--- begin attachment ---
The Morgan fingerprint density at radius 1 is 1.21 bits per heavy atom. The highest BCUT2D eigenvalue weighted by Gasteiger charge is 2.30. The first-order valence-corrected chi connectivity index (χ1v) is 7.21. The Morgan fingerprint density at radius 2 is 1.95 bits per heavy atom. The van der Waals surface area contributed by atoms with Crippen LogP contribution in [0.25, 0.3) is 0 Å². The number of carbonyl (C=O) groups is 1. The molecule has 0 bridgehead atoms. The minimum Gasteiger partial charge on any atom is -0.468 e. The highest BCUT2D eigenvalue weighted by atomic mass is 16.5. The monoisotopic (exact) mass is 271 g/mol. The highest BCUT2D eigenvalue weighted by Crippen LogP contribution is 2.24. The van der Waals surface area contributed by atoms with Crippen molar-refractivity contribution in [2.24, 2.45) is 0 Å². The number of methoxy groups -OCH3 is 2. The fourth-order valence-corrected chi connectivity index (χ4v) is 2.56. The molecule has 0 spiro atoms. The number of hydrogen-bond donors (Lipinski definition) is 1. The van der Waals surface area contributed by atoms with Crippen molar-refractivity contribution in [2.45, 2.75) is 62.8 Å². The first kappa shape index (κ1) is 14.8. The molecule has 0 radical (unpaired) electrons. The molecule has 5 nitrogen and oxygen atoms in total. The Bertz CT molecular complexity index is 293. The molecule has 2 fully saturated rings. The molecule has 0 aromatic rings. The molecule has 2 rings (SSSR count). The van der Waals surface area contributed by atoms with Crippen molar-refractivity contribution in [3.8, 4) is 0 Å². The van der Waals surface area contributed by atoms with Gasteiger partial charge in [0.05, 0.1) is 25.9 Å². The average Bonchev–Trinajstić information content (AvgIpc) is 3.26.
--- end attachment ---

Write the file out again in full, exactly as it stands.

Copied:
The Morgan fingerprint density at radius 1 is 1.21 bits per heavy atom. The highest BCUT2D eigenvalue weighted by Gasteiger charge is 2.30. The first-order valence-corrected chi connectivity index (χ1v) is 7.21. The Morgan fingerprint density at radius 2 is 1.95 bits per heavy atom. The van der Waals surface area contributed by atoms with Crippen LogP contribution in [0.25, 0.3) is 0 Å². The number of carbonyl (C=O) groups is 1. The molecule has 0 bridgehead atoms. The minimum Gasteiger partial charge on any atom is -0.468 e. The highest BCUT2D eigenvalue weighted by atomic mass is 16.5. The monoisotopic (exact) mass is 271 g/mol. The highest BCUT2D eigenvalue weighted by Crippen LogP contribution is 2.24. The van der Waals surface area contributed by atoms with Crippen molar-refractivity contribution in [2.24, 2.45) is 0 Å². The number of methoxy groups -OCH3 is 2. The fourth-order valence-corrected chi connectivity index (χ4v) is 2.56. The molecule has 0 spiro atoms. The number of hydrogen-bond donors (Lipinski definition) is 1. The van der Waals surface area contributed by atoms with Crippen molar-refractivity contribution in [2.45, 2.75) is 62.8 Å². The first kappa shape index (κ1) is 14.8. The molecule has 0 radical (unpaired) electrons. The molecule has 5 nitrogen and oxygen atoms in total. The Bertz CT molecular complexity index is 293. The molecule has 2 fully saturated rings. The molecule has 0 aromatic rings. The molecule has 2 rings (SSSR count). The van der Waals surface area contributed by atoms with Crippen molar-refractivity contribution in [3.8, 4) is 0 Å². The van der Waals surface area contributed by atoms with Gasteiger partial charge in [0.05, 0.1) is 25.9 Å². The average Bonchev–Trinajstić information content (AvgIpc) is 3.26.